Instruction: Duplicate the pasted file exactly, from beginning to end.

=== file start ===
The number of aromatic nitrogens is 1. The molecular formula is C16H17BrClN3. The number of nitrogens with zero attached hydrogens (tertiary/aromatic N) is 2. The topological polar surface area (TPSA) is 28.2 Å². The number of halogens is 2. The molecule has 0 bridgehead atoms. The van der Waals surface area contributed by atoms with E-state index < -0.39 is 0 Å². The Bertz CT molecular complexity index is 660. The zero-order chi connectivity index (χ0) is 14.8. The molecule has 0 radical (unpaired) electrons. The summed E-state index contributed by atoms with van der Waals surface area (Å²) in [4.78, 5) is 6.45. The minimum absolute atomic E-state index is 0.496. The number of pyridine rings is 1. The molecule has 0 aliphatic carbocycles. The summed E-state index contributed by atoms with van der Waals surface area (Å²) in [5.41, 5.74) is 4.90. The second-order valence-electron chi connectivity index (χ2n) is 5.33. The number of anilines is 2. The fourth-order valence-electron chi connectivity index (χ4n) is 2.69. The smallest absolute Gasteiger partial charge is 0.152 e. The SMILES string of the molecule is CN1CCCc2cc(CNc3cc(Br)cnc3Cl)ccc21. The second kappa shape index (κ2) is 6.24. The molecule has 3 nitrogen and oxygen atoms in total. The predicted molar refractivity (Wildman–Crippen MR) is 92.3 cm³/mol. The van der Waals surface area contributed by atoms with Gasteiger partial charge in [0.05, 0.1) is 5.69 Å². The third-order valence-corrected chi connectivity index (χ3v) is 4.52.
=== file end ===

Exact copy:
The number of aromatic nitrogens is 1. The molecular formula is C16H17BrClN3. The number of nitrogens with zero attached hydrogens (tertiary/aromatic N) is 2. The topological polar surface area (TPSA) is 28.2 Å². The number of halogens is 2. The molecule has 0 bridgehead atoms. The van der Waals surface area contributed by atoms with E-state index < -0.39 is 0 Å². The Bertz CT molecular complexity index is 660. The zero-order chi connectivity index (χ0) is 14.8. The molecule has 0 radical (unpaired) electrons. The summed E-state index contributed by atoms with van der Waals surface area (Å²) in [4.78, 5) is 6.45. The minimum absolute atomic E-state index is 0.496. The number of pyridine rings is 1. The molecule has 0 aliphatic carbocycles. The summed E-state index contributed by atoms with van der Waals surface area (Å²) in [5.41, 5.74) is 4.90. The second-order valence-electron chi connectivity index (χ2n) is 5.33. The number of anilines is 2. The fourth-order valence-electron chi connectivity index (χ4n) is 2.69. The smallest absolute Gasteiger partial charge is 0.152 e. The SMILES string of the molecule is CN1CCCc2cc(CNc3cc(Br)cnc3Cl)ccc21. The second kappa shape index (κ2) is 6.24. The molecule has 3 nitrogen and oxygen atoms in total. The predicted molar refractivity (Wildman–Crippen MR) is 92.3 cm³/mol. The van der Waals surface area contributed by atoms with Gasteiger partial charge in [0.05, 0.1) is 5.69 Å². The third-order valence-corrected chi connectivity index (χ3v) is 4.52.